January 6, 1995
Web posted at: 5:20 p.m. EST
From Correspondent Eugenia Halsey
WASHINGTON (CNN) -- Remember oat bran? The trendy grain of the 80s could be making a comeback. The U.S. government is considering allowing certain oat products to make health claims on their labels.
In the 1980s, oat bran was touted as a cure-all for high cholesterol turning up in everything from cereal to muffins to cookies. But with all the hype and conflicting studies on the benefits of oat bran, people started to lose interest.
"I'm really healthy. I work out. I have a balanced diet. I don't feel any need to eat oat bran if I don't like it," said one woman who does care for it.
If a U.S. Food and Drug Administration proposal is approved, oat bran could start topping grocery lists again.
The FDA is considering whether to allow oat bran manufacturers to promote their product with a health claim saying "diets high in oat bran or oatmeal may reduce the risk of heart disease."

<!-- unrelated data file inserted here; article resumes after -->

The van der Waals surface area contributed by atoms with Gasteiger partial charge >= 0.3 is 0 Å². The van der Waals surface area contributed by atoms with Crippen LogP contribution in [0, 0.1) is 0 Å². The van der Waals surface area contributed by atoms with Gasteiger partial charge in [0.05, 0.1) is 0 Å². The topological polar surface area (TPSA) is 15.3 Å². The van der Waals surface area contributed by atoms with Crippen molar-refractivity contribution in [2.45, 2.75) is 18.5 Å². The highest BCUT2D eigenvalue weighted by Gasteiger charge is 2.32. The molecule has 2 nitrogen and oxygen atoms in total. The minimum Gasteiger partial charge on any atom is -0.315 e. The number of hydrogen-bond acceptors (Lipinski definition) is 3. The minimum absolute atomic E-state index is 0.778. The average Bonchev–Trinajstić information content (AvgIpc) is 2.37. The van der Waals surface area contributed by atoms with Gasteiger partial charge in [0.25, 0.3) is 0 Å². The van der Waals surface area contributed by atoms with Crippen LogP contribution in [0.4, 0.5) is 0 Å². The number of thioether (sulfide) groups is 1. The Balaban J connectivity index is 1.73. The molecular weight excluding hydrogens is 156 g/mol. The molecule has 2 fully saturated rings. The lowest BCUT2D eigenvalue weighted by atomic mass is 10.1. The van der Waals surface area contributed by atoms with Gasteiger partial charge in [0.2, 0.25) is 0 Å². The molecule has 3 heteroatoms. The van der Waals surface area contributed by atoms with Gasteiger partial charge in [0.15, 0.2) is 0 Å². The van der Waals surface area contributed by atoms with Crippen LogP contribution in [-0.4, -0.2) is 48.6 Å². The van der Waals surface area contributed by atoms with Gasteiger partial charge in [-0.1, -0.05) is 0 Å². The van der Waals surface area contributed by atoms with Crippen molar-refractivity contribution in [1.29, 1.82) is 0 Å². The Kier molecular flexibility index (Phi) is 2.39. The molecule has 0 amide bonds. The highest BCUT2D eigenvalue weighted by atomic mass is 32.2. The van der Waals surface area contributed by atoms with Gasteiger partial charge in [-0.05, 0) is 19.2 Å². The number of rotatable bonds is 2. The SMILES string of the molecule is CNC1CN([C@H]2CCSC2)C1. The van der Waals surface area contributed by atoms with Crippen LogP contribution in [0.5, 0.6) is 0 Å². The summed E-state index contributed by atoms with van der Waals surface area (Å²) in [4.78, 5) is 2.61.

The product would have to have at least 13 grams of oat bran or 20 grams of oatmeal and be low in fat and cholesterol.
There have been conflicting studies on the benefits of oat bran. An FDA spokesman says the Quaker Oats Company has done additional studies, and they look promising.
George Washington University professor Wayne Callaway , a scientific advisor for Quaker, said, "A moderate-size bowl of bran, oat bran, or a larger bowl of oatmeal lowers cholesterol about by about 5 to 6 milligrams per deciliter, that's one more increment that we can do to help bring our cholesterol down to safer levels."
This would be the first health claim allowed for specific foods. The FDA already allows messages regarding nutrients such as calcium.
Quaker says a short and simple message would be more useful to consumers than a wordy one with lots of qualifiers.
But the consumer group Center for Science in the Public Interest thinks such a claim would mislead people.
"We're concerned that the FDA's proposal would turn the clock back to the days when specific foods were promoted as magic bullets in the fight against disease," said center spokesman Bruce Silverglade.
Still, advocates of a new health claim say consumers are smarter than that now and only products with lots of fiber such as oatmeal, oat bran cereals and some muffins could carry the label.
Other foods such as oat bran pretzels and chips probably wouldn't qualify.
The FDA proposal is just a proposal. An official said it could be months before the agency makes a final decision on whether to allow the health claim. But he added, the weight of scientific evidence is tipping in oat bran's favor.
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